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istration, is responsible for licensing or recalling vaccines. He also noted that responses to vaccine safety concerns over the past few years have included modification of some vaccines by manufacturers and removal of the rotavirus vaccine from the immunization schedule. In addition, CDC supports vaccine safety studies, including the work of an IOM committee that is reviewing several safety topics over a 3-year period and the Vaccine Safety Datalink project. To respond to other needs, CDC is also focusing attention on adult immunization, on the improvement of the surveillance and measurement tools used to monitor immunization, and on the implementation of evidence-based activities aimed at improving immunization rates. In response to questions from workshop participants about immunization registries, Dr. Orenstein noted that CDC is involved in their development through its funding to states as well as through participation in efforts to develop technical standards. In collaboration with the National Vaccine Advisory Committee, CDC has developed guidance on ways to address the confidentiality and privacy concerns associated with registries. CDC is also working with the American Academy of Pediatrics on how to improve participation in immunization registries by private physicians. IOM CONCLUSIONS AND RECOMMENDATIONS Dr. Smith reviewed the key conclusions and recommendations from Calling the Shots. The report calls for a renewal and strengthening of the federal–state partnership that is a fundamental element of the national immunization system. The report also recommends strategic investments in immunization efforts and closer collaboration between public and private health care systems to coordinate immunization roles and responsibilities in the wake of health care reforms. The IOM study committee identified six fundamental roles for the nation’s immunization system: Control and prevent infectious disease. Assure the purchase of recommended vaccines for the total population of U.S. children and adults, with particular emphasis on the protection of vulnerable groups. Assure access to such vaccines within the public sector when private health care services are not adequate to meet local needs. Sustain and improve immunization coverage levels within child and adult populations, especially in vulnerable communities. Conduct populationwide surveillance of immunization coverage levels, including the identification of significant disparities, gaps, and vaccine safety concerns.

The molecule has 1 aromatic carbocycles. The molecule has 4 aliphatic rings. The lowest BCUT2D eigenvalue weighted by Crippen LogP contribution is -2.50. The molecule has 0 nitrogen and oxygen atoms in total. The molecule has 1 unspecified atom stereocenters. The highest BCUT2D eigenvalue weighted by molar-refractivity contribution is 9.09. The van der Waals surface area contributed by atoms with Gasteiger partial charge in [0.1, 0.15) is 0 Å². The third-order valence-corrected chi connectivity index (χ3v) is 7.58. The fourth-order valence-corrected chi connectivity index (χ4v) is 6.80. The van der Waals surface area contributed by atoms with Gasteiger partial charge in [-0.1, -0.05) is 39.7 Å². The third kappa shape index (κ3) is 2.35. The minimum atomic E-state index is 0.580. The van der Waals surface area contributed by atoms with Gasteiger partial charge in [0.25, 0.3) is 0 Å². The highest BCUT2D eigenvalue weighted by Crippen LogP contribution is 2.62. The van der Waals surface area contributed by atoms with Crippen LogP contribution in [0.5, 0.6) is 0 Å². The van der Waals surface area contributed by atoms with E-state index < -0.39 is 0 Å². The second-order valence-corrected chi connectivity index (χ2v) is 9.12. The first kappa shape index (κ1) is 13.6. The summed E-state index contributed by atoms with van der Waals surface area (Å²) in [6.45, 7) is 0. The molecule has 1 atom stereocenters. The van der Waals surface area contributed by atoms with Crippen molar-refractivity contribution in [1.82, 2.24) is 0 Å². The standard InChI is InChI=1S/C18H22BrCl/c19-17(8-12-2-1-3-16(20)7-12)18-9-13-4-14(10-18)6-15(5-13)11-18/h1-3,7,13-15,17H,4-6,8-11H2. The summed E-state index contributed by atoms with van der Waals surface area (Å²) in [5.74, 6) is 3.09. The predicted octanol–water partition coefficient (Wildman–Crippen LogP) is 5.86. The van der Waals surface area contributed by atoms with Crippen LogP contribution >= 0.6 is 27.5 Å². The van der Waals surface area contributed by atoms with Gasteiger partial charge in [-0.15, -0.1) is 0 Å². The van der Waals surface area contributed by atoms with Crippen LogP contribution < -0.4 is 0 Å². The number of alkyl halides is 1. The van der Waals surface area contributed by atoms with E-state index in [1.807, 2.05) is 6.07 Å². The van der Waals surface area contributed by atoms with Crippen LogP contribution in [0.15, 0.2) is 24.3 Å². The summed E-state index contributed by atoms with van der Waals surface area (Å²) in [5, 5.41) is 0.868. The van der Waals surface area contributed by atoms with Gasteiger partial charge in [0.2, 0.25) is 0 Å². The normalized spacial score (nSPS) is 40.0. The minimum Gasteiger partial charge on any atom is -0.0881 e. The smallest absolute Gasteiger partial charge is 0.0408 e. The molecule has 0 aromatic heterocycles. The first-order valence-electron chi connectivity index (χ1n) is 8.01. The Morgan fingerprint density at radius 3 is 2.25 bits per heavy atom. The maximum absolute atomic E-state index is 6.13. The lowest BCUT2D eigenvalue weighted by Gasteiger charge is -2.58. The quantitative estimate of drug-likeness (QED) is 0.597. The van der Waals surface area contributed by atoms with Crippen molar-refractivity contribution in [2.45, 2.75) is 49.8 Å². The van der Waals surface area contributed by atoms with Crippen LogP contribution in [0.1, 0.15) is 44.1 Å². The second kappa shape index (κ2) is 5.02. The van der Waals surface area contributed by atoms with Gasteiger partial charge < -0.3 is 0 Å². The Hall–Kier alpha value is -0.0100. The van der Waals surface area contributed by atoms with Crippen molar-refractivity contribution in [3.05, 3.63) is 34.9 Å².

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FIGURE 2 Six roles of the national immunization system. Use primary care and public health resources efficiently in achieving national immunization goals. The committee used this framework to guide its finance recommendations. The report concluded that adequate, stable, and predictable funding was necessary for the development of effective state immunization programs and that the fluctuations in Section 317 infrastructure funding during the 1990s made it difficult for states to achieve program goals. Furthermore, with only a 1-year grant period, many state immunization programs could not invest in multiyear programs to support long-term strategic planning or data collection efforts. The committee also concluded that immunization policy should be national in scope, but flexible enough to accommodate important political, socioeconomic, and structural differences among states and communities. Furthermore, federal and state governments share responsibility for supporting vaccine purchase and the infrastructure essential for achieving and sustaining national immunization goals. Data reviewed